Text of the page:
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The protagonist of an award-winning documentary chronicling the plight of immigrants will miss the film’s viewing in Miami. Instead, Claudio Rojas is being detained in an immigration detention facility, facing deportation.

Claudio Rojas was born in Argentina but has been living in the U.S. since 2000. His two sons are DACA recipients and his grandchild is an American citizen.  Rojas has worked as a laborer and landscaper in Miami and is the main provider for his family.

After being detained by ICE in 2012, Rojas was held at the Broward Transitional Center (BTC) for seven months. He had no criminal record at that time, and his attorney believed he was eligible for release under the Morton Memo, which calls on ICE to refrain from pursuing undocumented immigrants who have no criminal record and do not pose a serious risk to the public.

During his time at BDC, Rojas realized that many other detainees were in the same situation and should be released. He began working with members of the National Immigrant Youth Alliance (NIYA), an undocumented youth-led network committed to achieving equality for all undocumented youth. The NIYA had two undocumented immigrants intentionally detained at the BTC, so they could gather evidence. The NIYA claims that they helped successfully free dozens of detained immigrants, including Claudio – a claim ICE denies. The infiltration is also told in the award-winning film, The Infiltrators, which premiered at Sundance in January.

Since his release, Rojas had been checking in with ICE, without incident. He has a pending T-visa application, which allows victims of human trafficking and labor violations to live and work temporarily in the U.S. Yet, on the eve of the film’s Miami premiere, Rojas was detained during a routine check-in with ICE. According to his attorney, Rojas was not given due process or access to counsel and now faces immediate deportation. Why? Is this coincidence or retaliation?

Illegal immigration, the act of crossing the border without authorization, is a misdemeanor (a less than serious crime). Like Rojas, the vast majority of illegal immigrants come to this country to pursue a better life – to escape war, poverty, and/or religious persecution. For all intents and purposes, once they cross the border, they plan to stay and obey our laws. Like Rojas, they seek legal status, citizenship, the full rights and freedoms that all Americans enjoy.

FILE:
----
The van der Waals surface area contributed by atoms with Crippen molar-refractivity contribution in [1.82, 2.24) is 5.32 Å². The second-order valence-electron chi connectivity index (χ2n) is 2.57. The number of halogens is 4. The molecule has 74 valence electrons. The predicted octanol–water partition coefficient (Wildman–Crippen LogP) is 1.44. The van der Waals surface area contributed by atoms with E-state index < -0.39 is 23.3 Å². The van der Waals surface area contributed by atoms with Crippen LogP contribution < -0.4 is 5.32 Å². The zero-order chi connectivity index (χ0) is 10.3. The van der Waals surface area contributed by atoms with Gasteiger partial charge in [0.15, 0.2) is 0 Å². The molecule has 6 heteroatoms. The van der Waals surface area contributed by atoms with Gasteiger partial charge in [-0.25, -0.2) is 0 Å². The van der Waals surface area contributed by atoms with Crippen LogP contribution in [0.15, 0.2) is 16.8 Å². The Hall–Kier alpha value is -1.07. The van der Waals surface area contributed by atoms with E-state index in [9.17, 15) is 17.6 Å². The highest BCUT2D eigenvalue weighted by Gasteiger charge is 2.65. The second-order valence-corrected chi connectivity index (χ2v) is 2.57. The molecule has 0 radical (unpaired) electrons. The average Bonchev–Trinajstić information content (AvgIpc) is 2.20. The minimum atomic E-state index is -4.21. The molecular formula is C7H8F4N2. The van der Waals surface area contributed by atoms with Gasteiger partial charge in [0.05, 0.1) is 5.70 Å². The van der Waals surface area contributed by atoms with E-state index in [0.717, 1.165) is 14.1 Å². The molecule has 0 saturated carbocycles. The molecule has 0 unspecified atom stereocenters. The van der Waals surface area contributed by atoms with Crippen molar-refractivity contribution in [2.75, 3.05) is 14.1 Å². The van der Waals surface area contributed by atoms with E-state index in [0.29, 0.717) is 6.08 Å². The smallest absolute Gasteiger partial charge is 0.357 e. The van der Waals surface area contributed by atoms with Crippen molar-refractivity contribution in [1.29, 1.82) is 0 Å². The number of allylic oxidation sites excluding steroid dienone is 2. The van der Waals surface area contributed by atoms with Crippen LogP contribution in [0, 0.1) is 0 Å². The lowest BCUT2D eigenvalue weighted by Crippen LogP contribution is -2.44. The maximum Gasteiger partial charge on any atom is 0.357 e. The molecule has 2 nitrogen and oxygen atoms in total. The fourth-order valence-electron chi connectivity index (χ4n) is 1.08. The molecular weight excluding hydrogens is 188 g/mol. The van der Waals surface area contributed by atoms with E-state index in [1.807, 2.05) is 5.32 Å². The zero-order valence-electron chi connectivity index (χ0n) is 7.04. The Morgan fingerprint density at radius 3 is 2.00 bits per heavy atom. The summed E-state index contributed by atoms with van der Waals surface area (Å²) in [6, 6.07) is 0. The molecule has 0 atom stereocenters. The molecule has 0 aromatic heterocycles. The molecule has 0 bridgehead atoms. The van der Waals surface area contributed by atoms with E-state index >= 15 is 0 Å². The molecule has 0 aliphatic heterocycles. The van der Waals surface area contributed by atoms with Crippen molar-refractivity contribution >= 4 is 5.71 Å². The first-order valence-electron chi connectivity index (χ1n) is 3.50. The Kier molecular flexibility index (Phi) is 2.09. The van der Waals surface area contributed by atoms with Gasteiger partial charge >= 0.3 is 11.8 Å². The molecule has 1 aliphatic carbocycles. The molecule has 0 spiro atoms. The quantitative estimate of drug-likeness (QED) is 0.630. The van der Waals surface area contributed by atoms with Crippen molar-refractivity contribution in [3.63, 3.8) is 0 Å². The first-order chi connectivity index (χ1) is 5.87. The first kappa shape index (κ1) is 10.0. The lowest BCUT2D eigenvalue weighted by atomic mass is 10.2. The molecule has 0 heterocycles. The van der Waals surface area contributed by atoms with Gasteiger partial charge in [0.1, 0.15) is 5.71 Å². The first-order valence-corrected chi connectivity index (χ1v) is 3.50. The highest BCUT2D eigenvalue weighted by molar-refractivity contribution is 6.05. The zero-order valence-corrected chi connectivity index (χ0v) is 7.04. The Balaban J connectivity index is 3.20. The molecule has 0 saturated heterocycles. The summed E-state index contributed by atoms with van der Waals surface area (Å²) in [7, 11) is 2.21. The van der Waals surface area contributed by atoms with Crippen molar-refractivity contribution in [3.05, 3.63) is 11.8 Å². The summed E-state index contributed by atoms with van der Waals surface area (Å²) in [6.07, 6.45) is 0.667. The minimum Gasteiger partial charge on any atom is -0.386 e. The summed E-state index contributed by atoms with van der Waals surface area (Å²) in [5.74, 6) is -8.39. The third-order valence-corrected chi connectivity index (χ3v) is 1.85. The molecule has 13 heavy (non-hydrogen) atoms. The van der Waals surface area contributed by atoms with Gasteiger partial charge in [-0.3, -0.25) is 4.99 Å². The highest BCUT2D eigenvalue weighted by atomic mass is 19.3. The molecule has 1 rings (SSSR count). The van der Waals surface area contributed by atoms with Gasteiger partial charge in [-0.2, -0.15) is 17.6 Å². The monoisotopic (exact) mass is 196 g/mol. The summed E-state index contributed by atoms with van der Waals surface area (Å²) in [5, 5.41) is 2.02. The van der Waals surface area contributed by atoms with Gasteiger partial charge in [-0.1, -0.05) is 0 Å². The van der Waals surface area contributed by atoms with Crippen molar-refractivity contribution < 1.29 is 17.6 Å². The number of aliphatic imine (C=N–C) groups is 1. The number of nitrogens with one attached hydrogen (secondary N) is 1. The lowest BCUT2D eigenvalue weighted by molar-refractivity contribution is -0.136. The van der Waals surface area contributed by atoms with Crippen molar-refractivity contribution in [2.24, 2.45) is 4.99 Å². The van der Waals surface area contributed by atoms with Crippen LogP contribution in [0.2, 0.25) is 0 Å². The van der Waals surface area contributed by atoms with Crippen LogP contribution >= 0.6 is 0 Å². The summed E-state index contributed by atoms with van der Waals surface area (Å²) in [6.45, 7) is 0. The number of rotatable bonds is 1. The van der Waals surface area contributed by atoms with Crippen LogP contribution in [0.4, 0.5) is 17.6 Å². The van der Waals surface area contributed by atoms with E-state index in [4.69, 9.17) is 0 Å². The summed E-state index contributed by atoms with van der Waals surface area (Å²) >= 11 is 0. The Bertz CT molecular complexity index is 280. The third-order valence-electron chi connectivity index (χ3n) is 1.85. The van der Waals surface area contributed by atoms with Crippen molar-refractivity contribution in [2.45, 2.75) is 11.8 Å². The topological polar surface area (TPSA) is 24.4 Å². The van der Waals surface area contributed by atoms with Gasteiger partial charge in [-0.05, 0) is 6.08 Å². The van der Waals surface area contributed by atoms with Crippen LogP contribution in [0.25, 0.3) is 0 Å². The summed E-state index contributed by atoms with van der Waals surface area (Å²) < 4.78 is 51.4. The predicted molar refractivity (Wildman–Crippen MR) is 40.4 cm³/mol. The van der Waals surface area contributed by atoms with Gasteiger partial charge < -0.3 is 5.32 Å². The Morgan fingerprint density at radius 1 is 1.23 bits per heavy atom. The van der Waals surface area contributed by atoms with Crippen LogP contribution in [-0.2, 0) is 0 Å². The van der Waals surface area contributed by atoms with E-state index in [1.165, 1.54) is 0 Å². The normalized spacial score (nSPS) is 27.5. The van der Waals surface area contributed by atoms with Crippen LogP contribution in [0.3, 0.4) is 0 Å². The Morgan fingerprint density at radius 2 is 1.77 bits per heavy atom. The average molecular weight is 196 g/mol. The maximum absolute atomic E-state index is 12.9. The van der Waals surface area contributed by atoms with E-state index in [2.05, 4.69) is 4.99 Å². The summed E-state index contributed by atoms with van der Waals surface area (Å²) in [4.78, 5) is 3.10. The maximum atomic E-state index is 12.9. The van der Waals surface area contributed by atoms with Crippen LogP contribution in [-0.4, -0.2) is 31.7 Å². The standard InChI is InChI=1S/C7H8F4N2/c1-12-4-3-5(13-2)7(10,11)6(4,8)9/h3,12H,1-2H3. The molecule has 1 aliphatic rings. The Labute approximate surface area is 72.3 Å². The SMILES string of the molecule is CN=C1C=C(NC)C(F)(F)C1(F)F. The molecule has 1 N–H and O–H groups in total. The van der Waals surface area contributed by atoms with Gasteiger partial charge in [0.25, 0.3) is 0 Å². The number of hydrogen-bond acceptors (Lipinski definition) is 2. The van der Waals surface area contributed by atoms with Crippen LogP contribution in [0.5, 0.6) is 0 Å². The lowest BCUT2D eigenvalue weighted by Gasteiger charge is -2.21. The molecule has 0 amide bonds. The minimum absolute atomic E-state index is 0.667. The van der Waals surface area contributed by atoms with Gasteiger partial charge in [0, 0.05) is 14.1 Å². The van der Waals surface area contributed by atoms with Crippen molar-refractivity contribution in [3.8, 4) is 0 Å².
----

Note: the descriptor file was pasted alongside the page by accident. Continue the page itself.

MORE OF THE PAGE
Unfortunately, that isn’t an option, even for those who have lived in the U.S. for decades. It doesn’t matter that they worked hard, paid taxes, started businesses, contributed to the community, bought homes, and raised citizen children. Even if they tried to obtain legal status before they arrived, they would have failed. Why? Because our immigration system is broken; laws are rigid, outdated, and need an overhaul. If there was a path to citizenship, they would take it.

These immigrants are being denied the rights under which this country was founded. Their stellar behavior and contributions to society are ignored. And, the situation has become worse since Donald Trump took office. ICE has made it clear that they are targeting serious criminals, but have also pledged to round up any and all undocumented immigrants they encounter along the way. A growing number of immigrants, with no criminal background, have been deported or face deportation, while the President pushes for his wall.

Not only does a border wall deny the promise of America, statistics show that the vast majority of American citizens oppose its construction!  A recent Gallup poll found that 60% oppose Trump’s plan while 81% would like to see a path to citizenship for law-abiding illegal immigrants. If we want to live in a country where “all men are created equal” we can’t just talk the talk, we must walk the walk.

The stories in The Infiltration are real and must be addressed. Congress must take decisive action to prevent them from being ripped from their families and deported to countries they may not even remember. I, for one, support laws that afford law-abiding immigrants a pathway to citizenship, especially those who have been living and working in the U.S for decades and positively contributing to the U.S. economy.

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